Here are some exciting news about our helicon device MARIA which is used to explore stable access to laboratory scale high density plasmas. As always, “high” is relative, but we target on densities which are representative for possible next generation wake-field accelerators (high 10^20 per cubic meter) and also for divertor plasma conditions in fusion devices. A critical question for helicons is how this particular RF wave localized just below the lower-hybrid cut-off frequency is so effective ionizing a neutral gas and that above an empirical limit further fueling the dense plasma column seems very difficult as a depletion of the neutral population occurs.
Our endeavor to shed light into this question is funded by the National Science Foundation (NSF) under the CAREER award. The device is used also as a facility in the research on 3-D Plasma Wall Interactions funded by the Department of Energy under the Early Career Award program.
In the past year, the two graduate students Jonathan Green and Victoria Winters managed to establish a reliably working facility in which a stable helicon plasma is obtained regularly. This plasma was now characterized for the first time in detail and it was shown that with just 750 W of RF power, a plasma of 2.3 eV electron temperature, 0.1 eV Ion Temperature and 1.2 x 10^18 per cubic meter plasma density was obtained for time scales of 20 minutes. This is an excellent basis for further developing the plasma to the density regime in which neutral depletion occurs by enhancing the RF power. Power supplies to go up to 15kW are available and are being prepared for implementation together with a second antenna. Also, the setup of a sophisticated LIF dye laser system is ongoing to characterize the ionization process by active laser spectroscopy. This system will be used in addition for direct validation of collisional radiative models developed for application in the island divertor at Wendelstein 7-X. in collaboration with Prof. Stuart Loch, Auburn University and Dr. Jorge Munoz-Burgos from the Johns-Hopkins University.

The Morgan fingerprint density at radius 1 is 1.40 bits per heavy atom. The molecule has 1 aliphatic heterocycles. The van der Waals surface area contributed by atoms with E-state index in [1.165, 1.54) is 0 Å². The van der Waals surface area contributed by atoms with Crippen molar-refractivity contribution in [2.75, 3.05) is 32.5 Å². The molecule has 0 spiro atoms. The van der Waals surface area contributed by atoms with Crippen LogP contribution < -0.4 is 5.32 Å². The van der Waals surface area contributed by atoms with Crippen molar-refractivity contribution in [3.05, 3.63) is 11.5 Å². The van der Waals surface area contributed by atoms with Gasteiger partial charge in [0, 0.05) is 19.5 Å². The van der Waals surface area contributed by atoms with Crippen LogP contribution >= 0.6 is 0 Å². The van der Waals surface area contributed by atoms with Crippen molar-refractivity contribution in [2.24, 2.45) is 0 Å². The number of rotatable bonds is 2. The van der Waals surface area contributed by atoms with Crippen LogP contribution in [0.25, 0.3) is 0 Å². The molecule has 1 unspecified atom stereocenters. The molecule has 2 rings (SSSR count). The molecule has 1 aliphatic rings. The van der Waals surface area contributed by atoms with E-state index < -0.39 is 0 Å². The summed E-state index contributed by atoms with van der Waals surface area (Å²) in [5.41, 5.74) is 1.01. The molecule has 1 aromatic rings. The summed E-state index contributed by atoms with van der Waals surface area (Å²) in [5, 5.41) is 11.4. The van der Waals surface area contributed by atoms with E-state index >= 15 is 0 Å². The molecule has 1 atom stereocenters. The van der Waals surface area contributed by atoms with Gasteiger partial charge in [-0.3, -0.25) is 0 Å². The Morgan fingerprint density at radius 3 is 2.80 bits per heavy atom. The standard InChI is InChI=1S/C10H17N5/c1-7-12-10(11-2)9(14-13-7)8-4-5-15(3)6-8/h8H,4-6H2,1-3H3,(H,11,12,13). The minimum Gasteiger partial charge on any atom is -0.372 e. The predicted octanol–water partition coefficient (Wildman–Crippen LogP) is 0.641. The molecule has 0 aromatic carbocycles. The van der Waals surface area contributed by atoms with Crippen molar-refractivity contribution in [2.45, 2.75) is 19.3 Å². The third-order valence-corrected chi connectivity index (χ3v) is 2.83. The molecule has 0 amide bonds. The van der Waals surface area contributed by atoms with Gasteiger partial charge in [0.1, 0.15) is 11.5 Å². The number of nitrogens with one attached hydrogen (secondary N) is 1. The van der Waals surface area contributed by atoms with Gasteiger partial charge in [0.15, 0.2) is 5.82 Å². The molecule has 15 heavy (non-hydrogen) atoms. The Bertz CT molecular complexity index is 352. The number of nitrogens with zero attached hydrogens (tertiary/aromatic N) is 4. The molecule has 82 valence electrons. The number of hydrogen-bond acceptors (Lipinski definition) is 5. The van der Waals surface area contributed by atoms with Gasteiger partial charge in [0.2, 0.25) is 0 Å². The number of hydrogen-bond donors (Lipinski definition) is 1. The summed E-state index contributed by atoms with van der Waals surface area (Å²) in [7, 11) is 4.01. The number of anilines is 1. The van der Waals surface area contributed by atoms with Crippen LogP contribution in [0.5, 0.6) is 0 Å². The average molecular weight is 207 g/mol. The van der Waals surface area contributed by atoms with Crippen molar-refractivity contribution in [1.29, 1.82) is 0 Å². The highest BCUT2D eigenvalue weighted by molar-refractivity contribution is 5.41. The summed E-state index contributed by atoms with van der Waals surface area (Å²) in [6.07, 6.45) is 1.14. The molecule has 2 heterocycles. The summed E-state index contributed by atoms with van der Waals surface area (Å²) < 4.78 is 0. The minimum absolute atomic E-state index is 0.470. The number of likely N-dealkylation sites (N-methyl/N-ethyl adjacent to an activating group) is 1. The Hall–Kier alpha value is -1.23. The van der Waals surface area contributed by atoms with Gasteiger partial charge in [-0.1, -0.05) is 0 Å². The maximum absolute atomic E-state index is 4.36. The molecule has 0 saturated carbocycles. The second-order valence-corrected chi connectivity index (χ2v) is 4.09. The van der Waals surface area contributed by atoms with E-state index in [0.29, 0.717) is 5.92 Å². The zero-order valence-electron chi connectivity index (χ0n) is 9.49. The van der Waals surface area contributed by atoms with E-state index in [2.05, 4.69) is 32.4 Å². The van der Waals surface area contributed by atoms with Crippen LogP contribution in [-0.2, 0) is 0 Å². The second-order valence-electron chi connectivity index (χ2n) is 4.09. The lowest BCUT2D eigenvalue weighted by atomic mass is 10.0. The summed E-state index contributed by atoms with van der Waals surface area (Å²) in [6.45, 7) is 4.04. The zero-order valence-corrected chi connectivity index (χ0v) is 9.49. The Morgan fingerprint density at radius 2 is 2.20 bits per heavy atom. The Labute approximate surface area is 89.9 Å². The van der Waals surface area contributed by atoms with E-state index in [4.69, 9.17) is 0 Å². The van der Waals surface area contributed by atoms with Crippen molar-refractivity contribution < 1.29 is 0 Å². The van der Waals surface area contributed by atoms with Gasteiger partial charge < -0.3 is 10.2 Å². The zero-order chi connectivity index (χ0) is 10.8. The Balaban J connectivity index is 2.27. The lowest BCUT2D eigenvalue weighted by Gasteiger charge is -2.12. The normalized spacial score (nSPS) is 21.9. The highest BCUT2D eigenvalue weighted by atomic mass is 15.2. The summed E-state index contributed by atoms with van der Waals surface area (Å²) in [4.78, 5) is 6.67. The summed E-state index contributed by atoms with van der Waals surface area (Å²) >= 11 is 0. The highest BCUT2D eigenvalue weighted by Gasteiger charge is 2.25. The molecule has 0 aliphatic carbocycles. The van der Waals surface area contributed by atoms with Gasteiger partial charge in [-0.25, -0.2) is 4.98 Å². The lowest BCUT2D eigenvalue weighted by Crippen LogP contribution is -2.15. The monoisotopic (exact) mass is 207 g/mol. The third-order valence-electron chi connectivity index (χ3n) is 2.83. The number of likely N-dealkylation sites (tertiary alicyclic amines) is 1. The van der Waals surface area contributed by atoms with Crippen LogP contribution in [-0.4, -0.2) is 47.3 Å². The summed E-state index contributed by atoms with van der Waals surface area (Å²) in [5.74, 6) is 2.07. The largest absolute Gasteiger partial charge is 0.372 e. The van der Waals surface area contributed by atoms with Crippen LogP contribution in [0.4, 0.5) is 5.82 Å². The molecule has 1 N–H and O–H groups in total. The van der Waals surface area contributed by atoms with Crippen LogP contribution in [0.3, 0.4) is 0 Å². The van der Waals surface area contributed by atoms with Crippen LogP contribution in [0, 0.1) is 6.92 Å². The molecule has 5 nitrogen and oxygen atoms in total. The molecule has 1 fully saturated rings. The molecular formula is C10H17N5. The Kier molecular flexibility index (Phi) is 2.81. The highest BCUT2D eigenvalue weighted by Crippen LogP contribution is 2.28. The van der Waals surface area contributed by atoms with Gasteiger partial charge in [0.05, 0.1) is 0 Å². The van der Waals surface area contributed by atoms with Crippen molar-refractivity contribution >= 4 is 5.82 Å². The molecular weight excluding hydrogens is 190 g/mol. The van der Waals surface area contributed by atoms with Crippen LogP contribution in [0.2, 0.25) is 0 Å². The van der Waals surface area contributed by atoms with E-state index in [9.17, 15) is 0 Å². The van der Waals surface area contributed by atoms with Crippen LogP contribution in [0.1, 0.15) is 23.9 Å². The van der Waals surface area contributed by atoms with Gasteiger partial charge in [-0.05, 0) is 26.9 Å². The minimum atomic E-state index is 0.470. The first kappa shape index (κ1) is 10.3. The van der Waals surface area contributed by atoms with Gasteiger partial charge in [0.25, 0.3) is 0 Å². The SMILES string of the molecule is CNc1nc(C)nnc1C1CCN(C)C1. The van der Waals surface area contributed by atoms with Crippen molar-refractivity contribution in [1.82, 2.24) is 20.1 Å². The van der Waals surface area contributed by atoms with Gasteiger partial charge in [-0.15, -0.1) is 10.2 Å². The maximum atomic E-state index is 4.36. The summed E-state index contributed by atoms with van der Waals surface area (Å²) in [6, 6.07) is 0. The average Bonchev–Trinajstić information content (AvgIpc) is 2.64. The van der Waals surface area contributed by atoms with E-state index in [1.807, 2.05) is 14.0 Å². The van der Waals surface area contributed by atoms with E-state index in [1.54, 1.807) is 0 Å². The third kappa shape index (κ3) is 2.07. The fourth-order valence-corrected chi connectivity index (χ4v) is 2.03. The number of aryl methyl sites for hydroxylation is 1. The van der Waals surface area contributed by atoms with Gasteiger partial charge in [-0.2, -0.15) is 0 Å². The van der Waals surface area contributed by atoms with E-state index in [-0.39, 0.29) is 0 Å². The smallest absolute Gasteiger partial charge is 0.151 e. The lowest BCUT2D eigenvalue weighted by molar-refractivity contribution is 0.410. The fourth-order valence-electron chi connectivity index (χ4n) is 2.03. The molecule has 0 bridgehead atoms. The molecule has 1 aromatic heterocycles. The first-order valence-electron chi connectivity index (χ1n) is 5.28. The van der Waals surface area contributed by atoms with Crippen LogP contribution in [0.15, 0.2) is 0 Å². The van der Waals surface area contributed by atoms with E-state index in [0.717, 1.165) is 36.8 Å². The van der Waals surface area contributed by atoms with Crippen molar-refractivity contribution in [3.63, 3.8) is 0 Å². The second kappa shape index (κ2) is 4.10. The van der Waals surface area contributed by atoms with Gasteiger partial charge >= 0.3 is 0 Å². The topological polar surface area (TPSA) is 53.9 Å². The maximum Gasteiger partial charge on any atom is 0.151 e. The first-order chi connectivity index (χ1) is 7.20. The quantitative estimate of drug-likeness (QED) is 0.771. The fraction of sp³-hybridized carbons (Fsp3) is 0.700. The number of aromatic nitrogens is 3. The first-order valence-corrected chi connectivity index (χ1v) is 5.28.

The existing LIF setup based on a diode laser has been used to explore a new method to measure the ion velocity. The symmetry of the anomalous Zeemen effect is being used to avoid the detailed de-convulution of the measured LIF spectrum. The demonstration of this technique is being presented as a poster by Jonathan Green this week on the 19th International Conference on Atomics Processes in Plasmas, Paris, France.
This research activity is carried out in a close collaboration with Prof. Noah Hershkowitz, Emeritus Professor in our department, Prof. Greg Severn, Chair of the Department of Physics at the University of San Diego and with Dr. Umair Siddiqui, Post-Doctoral researcher at the West Virginia University. Links to the MPEX team at the Oak Ridge National Laboratory (ORNL) and the group of T. Klinger/O. Grulke at IPP Greifswald operating larger scale, high power density facilities are being established.
— News: 04-03-2016